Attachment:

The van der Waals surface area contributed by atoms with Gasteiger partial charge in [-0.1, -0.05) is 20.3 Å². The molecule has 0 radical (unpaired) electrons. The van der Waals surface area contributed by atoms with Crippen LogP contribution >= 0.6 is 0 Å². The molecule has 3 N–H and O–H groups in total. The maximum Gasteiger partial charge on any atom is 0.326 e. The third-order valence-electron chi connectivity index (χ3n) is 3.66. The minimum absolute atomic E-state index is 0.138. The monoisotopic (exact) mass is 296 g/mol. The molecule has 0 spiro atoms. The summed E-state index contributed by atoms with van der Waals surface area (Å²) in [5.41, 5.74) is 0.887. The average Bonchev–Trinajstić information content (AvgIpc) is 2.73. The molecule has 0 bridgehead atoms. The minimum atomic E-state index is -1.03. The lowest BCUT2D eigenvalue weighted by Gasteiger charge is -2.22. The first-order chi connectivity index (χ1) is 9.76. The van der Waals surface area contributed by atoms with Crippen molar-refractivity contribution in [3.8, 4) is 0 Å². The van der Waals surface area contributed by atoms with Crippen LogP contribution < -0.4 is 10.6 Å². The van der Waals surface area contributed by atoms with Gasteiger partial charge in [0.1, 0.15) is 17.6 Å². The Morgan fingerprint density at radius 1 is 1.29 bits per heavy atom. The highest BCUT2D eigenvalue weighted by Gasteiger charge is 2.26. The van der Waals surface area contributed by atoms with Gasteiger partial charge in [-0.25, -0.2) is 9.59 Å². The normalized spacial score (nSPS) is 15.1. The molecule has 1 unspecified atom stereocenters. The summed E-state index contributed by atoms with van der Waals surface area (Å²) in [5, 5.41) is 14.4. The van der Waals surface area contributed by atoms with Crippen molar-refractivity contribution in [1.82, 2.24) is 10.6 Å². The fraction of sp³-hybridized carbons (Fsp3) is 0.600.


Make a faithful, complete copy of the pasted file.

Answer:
The van der Waals surface area contributed by atoms with Gasteiger partial charge in [-0.1, -0.05) is 20.3 Å². The molecule has 0 radical (unpaired) electrons. The van der Waals surface area contributed by atoms with Crippen LogP contribution >= 0.6 is 0 Å². The molecule has 3 N–H and O–H groups in total. The maximum Gasteiger partial charge on any atom is 0.326 e. The third-order valence-electron chi connectivity index (χ3n) is 3.66. The minimum absolute atomic E-state index is 0.138. The monoisotopic (exact) mass is 296 g/mol. The molecule has 0 spiro atoms. The summed E-state index contributed by atoms with van der Waals surface area (Å²) in [5.41, 5.74) is 0.887. The average Bonchev–Trinajstić information content (AvgIpc) is 2.73. The molecule has 0 bridgehead atoms. The minimum atomic E-state index is -1.03. The lowest BCUT2D eigenvalue weighted by Gasteiger charge is -2.22. The first-order chi connectivity index (χ1) is 9.76. The van der Waals surface area contributed by atoms with Crippen molar-refractivity contribution in [3.8, 4) is 0 Å². The van der Waals surface area contributed by atoms with Crippen LogP contribution < -0.4 is 10.6 Å². The van der Waals surface area contributed by atoms with Gasteiger partial charge in [0.1, 0.15) is 17.6 Å². The Morgan fingerprint density at radius 1 is 1.29 bits per heavy atom. The highest BCUT2D eigenvalue weighted by Gasteiger charge is 2.26. The van der Waals surface area contributed by atoms with Gasteiger partial charge in [-0.25, -0.2) is 9.59 Å². The normalized spacial score (nSPS) is 15.1. The molecule has 1 unspecified atom stereocenters. The summed E-state index contributed by atoms with van der Waals surface area (Å²) in [5, 5.41) is 14.4. The van der Waals surface area contributed by atoms with Crippen molar-refractivity contribution in [1.82, 2.24) is 10.6 Å². The fraction of sp³-hybridized carbons (Fsp3) is 0.600.